Apr 14th 2015

The Great Debate: Gas or Induction?

So you’re thinking about your new dream kitchen, but there’s one question keeping you awake at night “Gas or Induction?”  Here at Karl Benz we want everything in your kitchen to be perfectly tailored to you. So when it comes to chosing a hob it's important to decide which kind will suit your needs best. 

 

Although Induction hobs have been around since the 70s and were first introduced to the domestic market in 1987, it is only recently they have developed into a serious contender for the more traditional gas hob. Sales of electric hobs have surpassed those of gas for the first time ever, and this is largely due to the technology of Induction.

How does Induction work?

Induction hobs use electromagnetism to create a magnetic field between the pan and a copper coil magnet, which is situated below the glass top. Electricity passes through the coil to the pan, creating electromagnetic energy, which releases heat. This means that only the pan gets hot and not the actual hob itself.

With prices of gas still soaring at an alarming rate, alternative options are being touted by domestic appliance users in an attempt to reduce their utility bills and promote a more environmentally friendly attitude in a bid to save the planet.

 


 

Gas Cooking:

Pros

- Probably still the most popular fuel choice for a hob, popular with professional chefs

- Responsive gas burners, easy to control and give instant heat that can be turned up or down

- A heat source that can be seen in the form of a flame that can help you to find that perfect simmer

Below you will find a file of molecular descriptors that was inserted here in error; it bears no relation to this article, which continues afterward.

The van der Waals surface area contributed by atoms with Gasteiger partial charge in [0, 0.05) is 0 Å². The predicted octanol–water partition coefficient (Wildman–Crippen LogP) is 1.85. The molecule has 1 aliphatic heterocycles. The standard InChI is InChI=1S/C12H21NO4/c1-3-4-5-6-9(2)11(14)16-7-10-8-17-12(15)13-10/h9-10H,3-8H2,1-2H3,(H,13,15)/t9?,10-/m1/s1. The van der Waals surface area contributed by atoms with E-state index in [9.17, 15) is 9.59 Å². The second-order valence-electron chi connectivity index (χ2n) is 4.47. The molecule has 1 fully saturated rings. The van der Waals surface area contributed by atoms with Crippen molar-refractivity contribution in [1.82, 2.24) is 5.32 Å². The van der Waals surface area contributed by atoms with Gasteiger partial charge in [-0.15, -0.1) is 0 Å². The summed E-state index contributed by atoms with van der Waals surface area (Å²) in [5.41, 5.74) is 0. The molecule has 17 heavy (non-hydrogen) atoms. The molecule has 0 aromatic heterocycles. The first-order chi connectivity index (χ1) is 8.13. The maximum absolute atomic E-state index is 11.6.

- Any style of cookware can be used, especially good for Asian style cooking using a wok

- Cast iron pan supports provide a more traditional look

- Newer designs use stylish ceramic glass surfaces that are easy to clean but still require the pan supports to be removed

Cons

- Gas hobs are only 55% efficient in comparison to 90% efficiency with Induction hobs

- Gas hobs pose the (although very small) threat of a potential gas leak, which is the leading cause of residential fires.

- Gas hobs require a connection to a gas line, if you don’t already have this it can be costly to install and may require additional work to the room

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Induction Cooking:

Pros

- The fastest growing hob choice of the moment

- Fast, responsive and controllable

- Easy to clean as the cooking surface is flat and smooth, spillages will not stick to the hob because the surrounding surfaces do not get hot enough to make spilled food burn or stick

- Energy efficient - The hob stays cool, instead it is the pan that gets hot which in turn heats the food, meaning improved thermal efficiency as only the precise amount of energy is being used

- Improved safety – no naked flame, the hob can be ‘locked’ to prevent children turning on the heating zones and as only the pan is heated you can touch the adjacent surface without burning yourself

- Suitable for a contemporary look due to the sleek glass surface, available both recessed and framed

Cons

- Only ferrous metal (iron based) pans can be used on induction hobs for the magnetic field to be created. You can test your pans at home using a magnet, if it sticks, they will work!

- Induction hobs usually have glass ceramic tops, that although are treated to meet product safety standards, can still be damaged by sufficient impact. The surface can also become scratched from sliding pans across the cooking surface

- A small amount of noise is generated by an internal cooling fan

- Currently Induction hobs do tend to be more expensive than gas and require an electrician to install one in your home. However, some argue that the cost is balanced out in the long term by the savings on your energy bill to run it

 

If you're still unsure feel free to visit our showroom on Napier Street, where one of our team can talk you through a demonstration of each and the options available to you.

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